The words flow endlessly, a hypnotic incantation. A clerk scrawls the details on each label, followed by a woman who attaches a coloured tag to each pile. Yellow signifies Camel, green Lorillard, and red-and-white Philip Morris.
Whatever else this sale may be, it is not an auction. The agreed price never varies: a handsome $1.92 (pounds 1.24) a pound, even for poor quality tobacco, yellowy-green not golden of leaf, and mouldy. Strange goings- on perhaps, but then for the tobacco trade these are not ordinary times: their product persecuted as never before by government, but commanding record prices by the week.
In Winston-Salem, tobacco runs in the blood. "Ain't no 'bacco, be a ghost town round here," muttered one grizzled old farmer as he surveys proceedings, a cigarette clamped between his lips. An exaggeration, given North Carolina's booming and increasingly diversified economy. But the weed still accounts for one in 11 jobs in the state, and this town is built on the stuff. Or, more exactly, on the RJ Reynolds Tobacco Company, founded in 1875.
The one distinction of an "Anywhere USA" skyline is RJR's 22-storey headquarters, built in 1927 in the Art Deco style and reputedly the inspiration for the Empire State Building in New York. Winston-Salem is surely the only town anywhere to have given its name to two best-selling cigarette brands (remember those 1968 advertisements, how the menthol Salems "gently air-soften each puff for a taste that's country-soft. Take a puff - its springtime"?)
A marketing pitch like that would be a category-one felony today, when RJR's chief executive is accused of lying to Congress, when each week brings a billion-dollar lawsuit and a fresh anti-smoking sermon from the President, and the government seeks to classify tobacco as a dangerous drug.
You sense the siege mentality instantly at Whitaker Park, on the northern edge of the city, its fountains and gardens providing the setting for a state-of-the-art factory capable of turning out 275 million cigarettes a day, one fifth of all the tobacco consumed in the US. A prim, tight- faced woman took me on the standard 30-minute tour of the plant, not deviating an instant from her prepared script, even for the most innocuous of questions. Afterwards you get an RJR pen, a disposable fold-out ashtray, an RJR book of matches, "and would you like a complimentary pack of cigarettes, Sir?"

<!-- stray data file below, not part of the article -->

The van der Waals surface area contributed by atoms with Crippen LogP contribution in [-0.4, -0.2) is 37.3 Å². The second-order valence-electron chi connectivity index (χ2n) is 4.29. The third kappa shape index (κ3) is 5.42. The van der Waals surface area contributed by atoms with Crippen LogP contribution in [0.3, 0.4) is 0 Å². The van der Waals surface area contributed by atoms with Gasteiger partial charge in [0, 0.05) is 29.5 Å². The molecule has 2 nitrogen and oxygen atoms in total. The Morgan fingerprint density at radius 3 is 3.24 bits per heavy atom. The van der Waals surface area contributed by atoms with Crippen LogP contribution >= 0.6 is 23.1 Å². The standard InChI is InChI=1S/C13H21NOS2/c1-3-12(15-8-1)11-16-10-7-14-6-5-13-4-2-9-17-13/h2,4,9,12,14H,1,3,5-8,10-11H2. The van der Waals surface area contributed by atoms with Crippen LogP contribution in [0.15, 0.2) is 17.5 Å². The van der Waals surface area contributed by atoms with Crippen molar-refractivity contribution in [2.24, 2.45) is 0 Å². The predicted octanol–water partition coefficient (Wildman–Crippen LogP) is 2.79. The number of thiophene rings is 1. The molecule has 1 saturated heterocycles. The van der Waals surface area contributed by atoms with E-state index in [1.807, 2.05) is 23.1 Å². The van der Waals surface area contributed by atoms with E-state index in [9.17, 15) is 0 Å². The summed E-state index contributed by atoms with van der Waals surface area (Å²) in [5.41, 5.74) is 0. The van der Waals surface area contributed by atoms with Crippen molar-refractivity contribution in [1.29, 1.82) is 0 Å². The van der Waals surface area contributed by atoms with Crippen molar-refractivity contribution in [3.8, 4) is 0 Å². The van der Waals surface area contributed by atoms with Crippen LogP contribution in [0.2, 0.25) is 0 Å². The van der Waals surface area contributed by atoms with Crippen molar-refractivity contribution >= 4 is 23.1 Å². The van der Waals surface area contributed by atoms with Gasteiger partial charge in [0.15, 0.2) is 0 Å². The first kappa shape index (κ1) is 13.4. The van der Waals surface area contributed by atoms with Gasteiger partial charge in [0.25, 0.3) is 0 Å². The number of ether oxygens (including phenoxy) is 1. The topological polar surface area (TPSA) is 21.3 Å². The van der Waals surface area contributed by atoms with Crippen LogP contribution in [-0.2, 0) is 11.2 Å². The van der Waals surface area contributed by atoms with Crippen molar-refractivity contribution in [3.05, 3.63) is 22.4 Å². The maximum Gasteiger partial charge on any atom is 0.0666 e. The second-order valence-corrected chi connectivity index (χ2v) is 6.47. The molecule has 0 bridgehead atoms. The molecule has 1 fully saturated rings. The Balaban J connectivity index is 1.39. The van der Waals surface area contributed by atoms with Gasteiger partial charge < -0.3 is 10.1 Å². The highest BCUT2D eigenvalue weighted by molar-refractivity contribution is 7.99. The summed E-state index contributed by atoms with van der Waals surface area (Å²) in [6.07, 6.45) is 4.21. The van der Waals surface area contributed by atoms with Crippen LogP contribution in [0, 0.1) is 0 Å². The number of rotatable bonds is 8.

At the New Deal warehouse, however, there is no trace of defensiveness. Everyone assumes the Clinton administration's assault is an election-year ploy to win votes in other states (though assuredly not in North Carolina). "We haven't suffered any problems yet," says Stewart Pruilt, who runs a 12-acre farm near Pilot Mountain, north of Winston-Salem. "Of course, if this goes on, it could change. But the whole thing is political; it's not as if tobacco is hurting people who don't know. Everyone knows it harms." The 32,000lb of tobacco he'll sell in 1996 will fetch $60,000.
Sam Young, manager of the 37 million lb of sales allocated by the federal government to the Winston-Salem region, cannot remember when prices were so high for so long. But even he wonders what is going on as the companies no longer even pretend to compete on the bidding. "They contend there's a world shortage of tobacco, and of course the hurricane [Fran, which ravaged North Carolina earlier this month] didn't help. But these high prices may be a deliberate way of telling the farmers and the industry: `Don't worry; we're behind you'."
And so the tobacco wars continue. Whatever happens in the US, humankind's fondness for the weed is, if anything, increasing. As the sunlight shafts down from windows as through the stained glass of a cathedral, the warehouse seems a church, and his business eternal. Out on the floor Chuck Jordan pursues his mantra: "Who'll give me ninety-one, ninety-two... ninety-two, ninety-two ..."Reuse content